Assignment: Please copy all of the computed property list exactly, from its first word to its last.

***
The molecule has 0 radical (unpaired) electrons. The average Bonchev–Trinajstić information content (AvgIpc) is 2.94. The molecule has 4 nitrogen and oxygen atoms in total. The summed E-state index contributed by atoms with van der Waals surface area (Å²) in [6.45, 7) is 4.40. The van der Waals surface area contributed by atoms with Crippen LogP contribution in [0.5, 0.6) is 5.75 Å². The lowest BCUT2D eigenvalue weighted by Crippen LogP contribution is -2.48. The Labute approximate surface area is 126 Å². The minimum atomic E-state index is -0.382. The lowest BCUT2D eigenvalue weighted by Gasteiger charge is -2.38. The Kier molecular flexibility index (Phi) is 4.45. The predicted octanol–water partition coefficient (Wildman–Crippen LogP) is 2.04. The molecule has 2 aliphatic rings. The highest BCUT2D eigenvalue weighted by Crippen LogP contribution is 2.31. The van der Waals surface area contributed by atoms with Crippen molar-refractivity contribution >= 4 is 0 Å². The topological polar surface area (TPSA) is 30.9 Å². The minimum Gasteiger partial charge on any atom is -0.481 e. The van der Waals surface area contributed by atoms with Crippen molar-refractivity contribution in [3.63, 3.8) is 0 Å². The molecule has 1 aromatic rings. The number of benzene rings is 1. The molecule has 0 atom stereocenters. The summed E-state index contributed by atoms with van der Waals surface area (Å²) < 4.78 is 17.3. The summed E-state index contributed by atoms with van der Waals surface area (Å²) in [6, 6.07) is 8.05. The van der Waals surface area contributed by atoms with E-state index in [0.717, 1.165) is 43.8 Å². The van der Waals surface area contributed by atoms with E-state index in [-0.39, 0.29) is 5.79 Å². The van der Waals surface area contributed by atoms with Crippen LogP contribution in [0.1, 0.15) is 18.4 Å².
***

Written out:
The molecule has 0 radical (unpaired) electrons. The average Bonchev–Trinajstić information content (AvgIpc) is 2.94. The molecule has 4 nitrogen and oxygen atoms in total. The summed E-state index contributed by atoms with van der Waals surface area (Å²) in [6.45, 7) is 4.40. The van der Waals surface area contributed by atoms with Crippen LogP contribution in [0.5, 0.6) is 5.75 Å². The lowest BCUT2D eigenvalue weighted by Crippen LogP contribution is -2.48. The Labute approximate surface area is 126 Å². The minimum atomic E-state index is -0.382. The lowest BCUT2D eigenvalue weighted by Gasteiger charge is -2.38. The Kier molecular flexibility index (Phi) is 4.45. The predicted octanol–water partition coefficient (Wildman–Crippen LogP) is 2.04. The molecule has 2 aliphatic rings. The highest BCUT2D eigenvalue weighted by Crippen LogP contribution is 2.31. The van der Waals surface area contributed by atoms with Crippen molar-refractivity contribution >= 4 is 0 Å². The topological polar surface area (TPSA) is 30.9 Å². The minimum Gasteiger partial charge on any atom is -0.481 e. The van der Waals surface area contributed by atoms with Crippen molar-refractivity contribution in [3.63, 3.8) is 0 Å². The molecule has 1 aromatic rings. The number of benzene rings is 1. The molecule has 0 atom stereocenters. The summed E-state index contributed by atoms with van der Waals surface area (Å²) < 4.78 is 17.3. The summed E-state index contributed by atoms with van der Waals surface area (Å²) in [6, 6.07) is 8.05. The van der Waals surface area contributed by atoms with E-state index in [0.717, 1.165) is 43.8 Å². The van der Waals surface area contributed by atoms with E-state index in [-0.39, 0.29) is 5.79 Å². The van der Waals surface area contributed by atoms with Crippen LogP contribution in [0.1, 0.15) is 18.4 Å².